Sonnen, the German energy storage start-up, has raised $85m in a fourth fundraising round as it seeks to expand its business and attract more customers on to a renewable energy grid.
Europe’s largest maker of rechargeable energy storage units has secured investments from Envision Energy, the Chinese wind turbine manufacturer, and Thomas Putter, the former chairman of Allianz Capital Partners, in a financing round that has exceeded the previous three combined. GE’s venture capital arm took a stake in the group in June.
Sonnen will use the capital to help it make the shift from being a manufacturer of battery-storage systems to a service provider that aims to displace traditional utilities. “We want to be the utility of the future,” Christoph Ostermann, chief executive and co-founder, told the Financial Times.
Sonnen, founded in 2010, was set up to provide homeowners with lithium-ion battery packs powered by solar energy. Its “sonnenBatterie”, akin to Tesla’s Powerwall unit, enables users to cut monthly bills and rely on clean energy for most of their power needs. Any extra energy is provided by connecting to the power grid.
In February, Sonnen entered phase one of its business expansion with the launch of sonnenCommunity, a virtual network. The initiative connects homes that independently produce energy, allowing them to buy and sell excess energy to each other at a reduced cost of 23 cents per kilowatt hour. That is a fifth cheaper than the 29 cent charge for power from the grid, according to German Association of Energy and Water Industries.
It costs €20 a month to be a member of the community, which covers Germany, Austria and Switzerland. Sonnen said it aimed to begin expanding the virtual network to Italy, Australia and all 50 US states in the next year. “This is a very exciting brand new business field,” said Mr Ostermann.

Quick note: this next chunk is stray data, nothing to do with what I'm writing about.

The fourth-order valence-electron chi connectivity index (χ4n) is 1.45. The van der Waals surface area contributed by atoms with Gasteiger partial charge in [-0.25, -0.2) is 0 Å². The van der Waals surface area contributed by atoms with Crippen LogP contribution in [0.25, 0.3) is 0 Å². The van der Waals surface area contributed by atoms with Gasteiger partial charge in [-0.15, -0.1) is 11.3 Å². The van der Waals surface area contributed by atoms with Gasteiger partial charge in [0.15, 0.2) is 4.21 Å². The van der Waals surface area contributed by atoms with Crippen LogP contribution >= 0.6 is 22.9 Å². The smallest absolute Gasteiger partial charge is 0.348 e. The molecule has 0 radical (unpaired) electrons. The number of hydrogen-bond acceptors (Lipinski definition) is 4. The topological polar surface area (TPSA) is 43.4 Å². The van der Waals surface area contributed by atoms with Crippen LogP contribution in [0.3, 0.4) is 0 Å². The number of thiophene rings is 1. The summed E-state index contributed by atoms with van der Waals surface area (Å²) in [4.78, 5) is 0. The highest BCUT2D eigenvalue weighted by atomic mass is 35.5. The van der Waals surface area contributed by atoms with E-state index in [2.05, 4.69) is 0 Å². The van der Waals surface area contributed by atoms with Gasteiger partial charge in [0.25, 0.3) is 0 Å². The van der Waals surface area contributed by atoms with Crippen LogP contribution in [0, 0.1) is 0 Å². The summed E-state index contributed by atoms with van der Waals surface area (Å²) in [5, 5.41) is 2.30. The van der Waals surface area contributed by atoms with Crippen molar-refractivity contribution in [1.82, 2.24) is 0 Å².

Phase two of the expansion, called sonnenFlat, eliminates monthly fees altogether. Customers still need to pay for the installation of solar panels and battery pack, but have the option of installing a small device into the wall that, by sending and receiving signals from the grid operator, performs a service that helps to mitigate fluctuations in the power supply.
When there is excess energy from the grid, the device can trigger the sonnenBatterie to charge, extracting excess energy from the grid. If there were a sudden power surge, for instance, thousands of Sonnen batteries would act as a virtual power plant and be able withdraw huge amounts of energy from the grid, helping the operator to stabilise power.
The operator will pay Sonnen for this service; Sonnen, in turn, is paying its customers by providing free energy.
“This is the idea of a new energy market,” said Benjamin Schott, Sonnen’s director of business innovation, earlier this month at ecoSummit 2016 in London. “Every one of us gives a piece of service to the system, and the system works, but I don’t have to then pay for every kilowatt hour.”
Sonnen is working to reduce the upfront costs of joining the network. Mr Ostermann said that a battery costing €25,000 six years ago now costs €5,000. He is hoping to get that price down by another 80 per cent in the next three years.
Sonnen has sold more than 15,000 battery packs. Mr Ostermann said that the company’s German operations, where it derives two-thirds of its revenue, are profitable, but it is investing these profits into international expansion.
He declined to give figures but said that Sonnen expected to turn a net profit by the end of next year, the same time the company may consider an initial public offering. Sonnen would not say what sort of valuation it was aiming for.
“Next year the revenue share coming from abroad will significantly increase,” he said. “We’ve just started ramping out with these investments.”